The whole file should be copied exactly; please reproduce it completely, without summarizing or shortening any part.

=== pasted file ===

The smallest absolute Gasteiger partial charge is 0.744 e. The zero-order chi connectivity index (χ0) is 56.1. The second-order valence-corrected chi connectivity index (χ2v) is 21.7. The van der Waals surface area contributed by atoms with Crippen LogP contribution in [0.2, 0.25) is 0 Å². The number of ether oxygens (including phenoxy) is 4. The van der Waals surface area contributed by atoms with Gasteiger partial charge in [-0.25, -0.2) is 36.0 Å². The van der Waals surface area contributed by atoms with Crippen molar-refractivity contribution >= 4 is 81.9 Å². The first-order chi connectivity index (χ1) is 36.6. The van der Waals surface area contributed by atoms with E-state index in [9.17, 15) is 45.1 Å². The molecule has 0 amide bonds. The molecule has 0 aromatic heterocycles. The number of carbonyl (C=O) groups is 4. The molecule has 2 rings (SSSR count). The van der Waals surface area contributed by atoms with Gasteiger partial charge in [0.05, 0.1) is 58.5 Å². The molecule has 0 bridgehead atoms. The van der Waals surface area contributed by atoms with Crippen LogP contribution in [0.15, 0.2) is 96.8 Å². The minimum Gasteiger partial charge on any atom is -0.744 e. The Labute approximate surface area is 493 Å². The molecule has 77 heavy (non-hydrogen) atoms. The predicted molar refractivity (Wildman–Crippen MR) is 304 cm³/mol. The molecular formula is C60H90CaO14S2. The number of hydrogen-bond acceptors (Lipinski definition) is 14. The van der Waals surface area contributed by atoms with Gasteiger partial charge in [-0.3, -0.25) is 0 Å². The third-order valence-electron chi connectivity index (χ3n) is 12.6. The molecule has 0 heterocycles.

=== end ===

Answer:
The smallest absolute Gasteiger partial charge is 0.744 e. The zero-order chi connectivity index (χ0) is 56.1. The second-order valence-corrected chi connectivity index (χ2v) is 21.7. The van der Waals surface area contributed by atoms with Crippen LogP contribution in [0.2, 0.25) is 0 Å². The number of ether oxygens (including phenoxy) is 4. The van der Waals surface area contributed by atoms with Gasteiger partial charge in [-0.25, -0.2) is 36.0 Å². The van der Waals surface area contributed by atoms with Crippen molar-refractivity contribution >= 4 is 81.9 Å². The first-order chi connectivity index (χ1) is 36.6. The van der Waals surface area contributed by atoms with E-state index in [9.17, 15) is 45.1 Å². The molecule has 0 amide bonds. The molecule has 0 aromatic heterocycles. The number of carbonyl (C=O) groups is 4. The molecule has 2 rings (SSSR count). The van der Waals surface area contributed by atoms with Gasteiger partial charge in [0.05, 0.1) is 58.5 Å². The molecule has 0 bridgehead atoms. The van der Waals surface area contributed by atoms with Crippen LogP contribution in [0.15, 0.2) is 96.8 Å². The minimum Gasteiger partial charge on any atom is -0.744 e. The Labute approximate surface area is 493 Å². The molecule has 77 heavy (non-hydrogen) atoms. The predicted molar refractivity (Wildman–Crippen MR) is 304 cm³/mol. The molecular formula is C60H90CaO14S2. The number of hydrogen-bond acceptors (Lipinski definition) is 14. The van der Waals surface area contributed by atoms with Gasteiger partial charge in [-0.3, -0.25) is 0 Å². The third-order valence-electron chi connectivity index (χ3n) is 12.6. The molecule has 0 heterocycles.